What Cases Are Handled by Municipal Courts

 When you think about having to go to court, you might assume that there’s just one location where legal activities happen, and that everything happens in the same couple of court rooms. In fact, the state of New Jersey runs their judicial system through a number of different courts, and each one handles different types of cases. The courts in the New Jersey judiciary include the Supreme Court, the Superior Court, the Appellate Division, the Tax Court and the Municipal Court. Though each of these addresses very important cases and each is very busy, the vast majority of cases hear in the stat are filed in the Municipal Courts.

So what types of cases are represented in the over 6 million filed in the Municipal Courts each year, and what is the process?

The Municipal Courts are where you will need to report if you are accused of a motor vehicle offense, including speeding, reckless driving, and driving while under the influence. Even parking tickets are resolved there. Additionally, it is where minor criminal offense cases such as trespassing or shoplifting, as well as breaking the state’s laws regarding fishing, hunting or boating. If you are having an issue with your neighbor over noise issues, or the property lines between your homes, or the maintenance of your property, these cases will also be heard in Municipal Court.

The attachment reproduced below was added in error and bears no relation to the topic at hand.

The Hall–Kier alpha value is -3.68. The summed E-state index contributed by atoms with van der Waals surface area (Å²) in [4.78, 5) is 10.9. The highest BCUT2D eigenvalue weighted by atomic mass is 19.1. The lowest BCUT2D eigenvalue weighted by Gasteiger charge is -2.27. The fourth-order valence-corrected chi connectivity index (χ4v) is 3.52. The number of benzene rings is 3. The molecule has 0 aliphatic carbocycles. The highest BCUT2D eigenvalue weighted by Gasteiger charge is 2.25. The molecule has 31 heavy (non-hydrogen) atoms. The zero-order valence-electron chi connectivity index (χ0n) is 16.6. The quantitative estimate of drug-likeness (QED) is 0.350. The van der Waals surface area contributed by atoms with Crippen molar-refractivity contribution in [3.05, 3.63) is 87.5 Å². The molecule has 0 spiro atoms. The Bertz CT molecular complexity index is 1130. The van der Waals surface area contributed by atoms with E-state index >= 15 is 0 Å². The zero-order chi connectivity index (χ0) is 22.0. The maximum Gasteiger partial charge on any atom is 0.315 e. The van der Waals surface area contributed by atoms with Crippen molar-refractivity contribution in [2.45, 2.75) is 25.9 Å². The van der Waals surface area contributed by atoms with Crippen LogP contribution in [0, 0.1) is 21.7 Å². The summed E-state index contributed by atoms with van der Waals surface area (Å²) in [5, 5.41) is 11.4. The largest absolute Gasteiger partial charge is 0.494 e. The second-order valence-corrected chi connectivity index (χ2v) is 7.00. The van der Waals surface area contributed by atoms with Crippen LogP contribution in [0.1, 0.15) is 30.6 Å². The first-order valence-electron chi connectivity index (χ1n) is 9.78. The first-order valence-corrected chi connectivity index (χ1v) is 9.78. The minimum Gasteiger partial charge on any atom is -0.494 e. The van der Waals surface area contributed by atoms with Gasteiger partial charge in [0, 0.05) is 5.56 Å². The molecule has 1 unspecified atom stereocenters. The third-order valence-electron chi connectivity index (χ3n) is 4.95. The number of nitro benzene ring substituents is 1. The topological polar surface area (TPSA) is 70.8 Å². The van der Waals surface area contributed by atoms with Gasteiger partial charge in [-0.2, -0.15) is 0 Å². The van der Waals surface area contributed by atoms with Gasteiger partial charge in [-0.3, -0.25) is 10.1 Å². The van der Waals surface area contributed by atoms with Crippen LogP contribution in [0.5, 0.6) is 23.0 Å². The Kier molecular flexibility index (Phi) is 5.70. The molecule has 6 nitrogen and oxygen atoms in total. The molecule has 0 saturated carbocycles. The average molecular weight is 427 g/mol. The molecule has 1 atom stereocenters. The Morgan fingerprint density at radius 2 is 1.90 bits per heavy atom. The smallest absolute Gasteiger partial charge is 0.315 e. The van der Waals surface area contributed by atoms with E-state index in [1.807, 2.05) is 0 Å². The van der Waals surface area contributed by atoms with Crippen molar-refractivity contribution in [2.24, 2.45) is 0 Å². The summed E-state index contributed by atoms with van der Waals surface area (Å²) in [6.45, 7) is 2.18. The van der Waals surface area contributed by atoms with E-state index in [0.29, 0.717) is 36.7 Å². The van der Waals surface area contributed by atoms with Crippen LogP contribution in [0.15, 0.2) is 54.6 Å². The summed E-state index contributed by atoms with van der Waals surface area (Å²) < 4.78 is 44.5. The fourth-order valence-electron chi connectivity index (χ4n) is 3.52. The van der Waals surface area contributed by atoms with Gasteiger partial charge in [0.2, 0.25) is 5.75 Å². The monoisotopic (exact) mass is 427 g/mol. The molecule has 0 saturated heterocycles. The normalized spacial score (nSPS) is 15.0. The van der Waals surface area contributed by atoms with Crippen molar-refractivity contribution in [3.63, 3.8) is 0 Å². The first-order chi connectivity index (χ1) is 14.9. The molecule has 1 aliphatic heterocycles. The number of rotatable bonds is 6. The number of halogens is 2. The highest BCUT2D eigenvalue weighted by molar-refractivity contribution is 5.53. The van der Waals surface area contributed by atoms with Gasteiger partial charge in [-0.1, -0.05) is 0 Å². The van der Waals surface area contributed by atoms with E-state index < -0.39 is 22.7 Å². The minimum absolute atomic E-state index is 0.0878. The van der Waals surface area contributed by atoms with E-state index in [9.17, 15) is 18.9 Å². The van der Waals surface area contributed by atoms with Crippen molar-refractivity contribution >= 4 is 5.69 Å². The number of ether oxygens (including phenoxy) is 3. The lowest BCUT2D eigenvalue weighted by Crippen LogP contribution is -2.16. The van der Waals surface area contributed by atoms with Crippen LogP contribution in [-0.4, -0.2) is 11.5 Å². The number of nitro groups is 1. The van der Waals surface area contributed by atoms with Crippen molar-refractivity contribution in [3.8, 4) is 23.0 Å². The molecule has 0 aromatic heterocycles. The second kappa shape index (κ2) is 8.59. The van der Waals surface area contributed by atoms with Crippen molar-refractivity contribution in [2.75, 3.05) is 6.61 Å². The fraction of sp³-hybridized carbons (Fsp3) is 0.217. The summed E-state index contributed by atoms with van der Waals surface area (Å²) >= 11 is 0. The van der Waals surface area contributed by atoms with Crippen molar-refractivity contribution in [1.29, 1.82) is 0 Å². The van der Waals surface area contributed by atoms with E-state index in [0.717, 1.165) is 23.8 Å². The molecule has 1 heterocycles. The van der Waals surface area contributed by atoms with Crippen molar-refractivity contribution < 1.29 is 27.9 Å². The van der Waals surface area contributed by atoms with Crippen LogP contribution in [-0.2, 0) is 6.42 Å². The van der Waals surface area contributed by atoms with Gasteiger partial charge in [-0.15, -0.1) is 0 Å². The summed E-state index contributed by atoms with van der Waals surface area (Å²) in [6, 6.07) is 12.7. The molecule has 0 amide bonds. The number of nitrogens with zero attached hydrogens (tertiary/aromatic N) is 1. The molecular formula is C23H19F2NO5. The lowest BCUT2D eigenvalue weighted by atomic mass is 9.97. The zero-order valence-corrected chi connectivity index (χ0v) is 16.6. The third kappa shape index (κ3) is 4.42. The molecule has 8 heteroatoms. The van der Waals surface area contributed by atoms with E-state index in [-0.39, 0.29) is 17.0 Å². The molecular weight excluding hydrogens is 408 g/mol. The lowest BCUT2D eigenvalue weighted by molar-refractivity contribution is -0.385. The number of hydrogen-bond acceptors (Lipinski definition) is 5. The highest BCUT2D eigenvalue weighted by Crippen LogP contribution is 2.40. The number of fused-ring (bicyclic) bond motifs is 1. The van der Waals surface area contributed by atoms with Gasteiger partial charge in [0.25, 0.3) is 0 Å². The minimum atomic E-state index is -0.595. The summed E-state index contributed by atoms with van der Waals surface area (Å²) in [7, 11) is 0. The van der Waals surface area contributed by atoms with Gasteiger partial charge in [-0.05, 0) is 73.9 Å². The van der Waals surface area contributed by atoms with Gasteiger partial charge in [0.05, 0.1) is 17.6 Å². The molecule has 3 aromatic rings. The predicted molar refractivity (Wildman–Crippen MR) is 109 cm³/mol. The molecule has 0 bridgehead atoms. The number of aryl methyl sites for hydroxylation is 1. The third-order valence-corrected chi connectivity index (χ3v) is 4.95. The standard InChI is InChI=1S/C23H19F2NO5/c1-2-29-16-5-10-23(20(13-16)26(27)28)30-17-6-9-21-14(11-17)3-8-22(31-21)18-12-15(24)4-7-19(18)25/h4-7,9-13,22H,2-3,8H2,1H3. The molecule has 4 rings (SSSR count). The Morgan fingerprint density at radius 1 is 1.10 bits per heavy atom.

There are 539 municipal courts located throughout the state, with each one being operated by the town or township where it is located. If you are charged with a municipal court offense, you need to report to the specific court from which the ticket was issued. Though municipal court offenses are generally considered lower level than serious offenses, they are handled in much the same way as cases in other courts: defendants are presumed innocent until proven guilty beyond a reasonable doubt, and are provided with the same protections as if they were charged with felony crimes.

Most municipal court cases can be quickly resolved out of court by paying a fine, but it is important to remember that when you do this, you are pleading guilty to whatever you have been charged with. Depending upon the specific circumstances, that may end up resulting in you losing your driver’s license, being assessed with points that have a direct impact on your automobile insurance rates, and additional fines and penalties. At the law firm of Brown & Connery, we have a long and successful record of defending our clients against charges ranging from juvenile crimes to drunk driving, and we strongly encourage you to speak with a qualified and experienced attorney before choosing to represent yourself in court or pleading guilty by paying a fine. You may be missing an opportunity to have the charges against you reduced or dismissed entirely, and costing yourself unnecessarily.